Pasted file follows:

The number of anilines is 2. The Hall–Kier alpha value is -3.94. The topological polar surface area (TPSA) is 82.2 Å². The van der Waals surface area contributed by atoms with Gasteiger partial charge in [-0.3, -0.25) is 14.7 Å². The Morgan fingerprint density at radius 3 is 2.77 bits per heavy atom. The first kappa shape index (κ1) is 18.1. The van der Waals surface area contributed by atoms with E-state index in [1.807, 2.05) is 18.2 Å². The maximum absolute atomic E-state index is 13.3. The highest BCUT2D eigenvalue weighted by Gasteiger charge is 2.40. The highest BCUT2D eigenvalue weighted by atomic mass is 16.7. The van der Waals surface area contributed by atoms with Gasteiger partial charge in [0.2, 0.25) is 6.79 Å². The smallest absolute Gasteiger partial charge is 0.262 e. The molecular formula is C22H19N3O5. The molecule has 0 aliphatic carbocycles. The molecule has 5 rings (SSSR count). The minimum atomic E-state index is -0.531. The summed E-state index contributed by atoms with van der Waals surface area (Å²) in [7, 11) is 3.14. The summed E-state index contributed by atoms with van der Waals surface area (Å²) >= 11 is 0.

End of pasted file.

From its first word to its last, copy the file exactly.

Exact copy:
The number of anilines is 2. The Hall–Kier alpha value is -3.94. The topological polar surface area (TPSA) is 82.2 Å². The van der Waals surface area contributed by atoms with Gasteiger partial charge in [-0.3, -0.25) is 14.7 Å². The Morgan fingerprint density at radius 3 is 2.77 bits per heavy atom. The first kappa shape index (κ1) is 18.1. The van der Waals surface area contributed by atoms with E-state index in [1.807, 2.05) is 18.2 Å². The maximum absolute atomic E-state index is 13.3. The highest BCUT2D eigenvalue weighted by Gasteiger charge is 2.40. The highest BCUT2D eigenvalue weighted by atomic mass is 16.7. The van der Waals surface area contributed by atoms with Gasteiger partial charge in [0.2, 0.25) is 6.79 Å². The smallest absolute Gasteiger partial charge is 0.262 e. The molecular formula is C22H19N3O5. The molecule has 0 aliphatic carbocycles. The molecule has 5 rings (SSSR count). The minimum atomic E-state index is -0.531. The summed E-state index contributed by atoms with van der Waals surface area (Å²) in [7, 11) is 3.14. The summed E-state index contributed by atoms with van der Waals surface area (Å²) >= 11 is 0.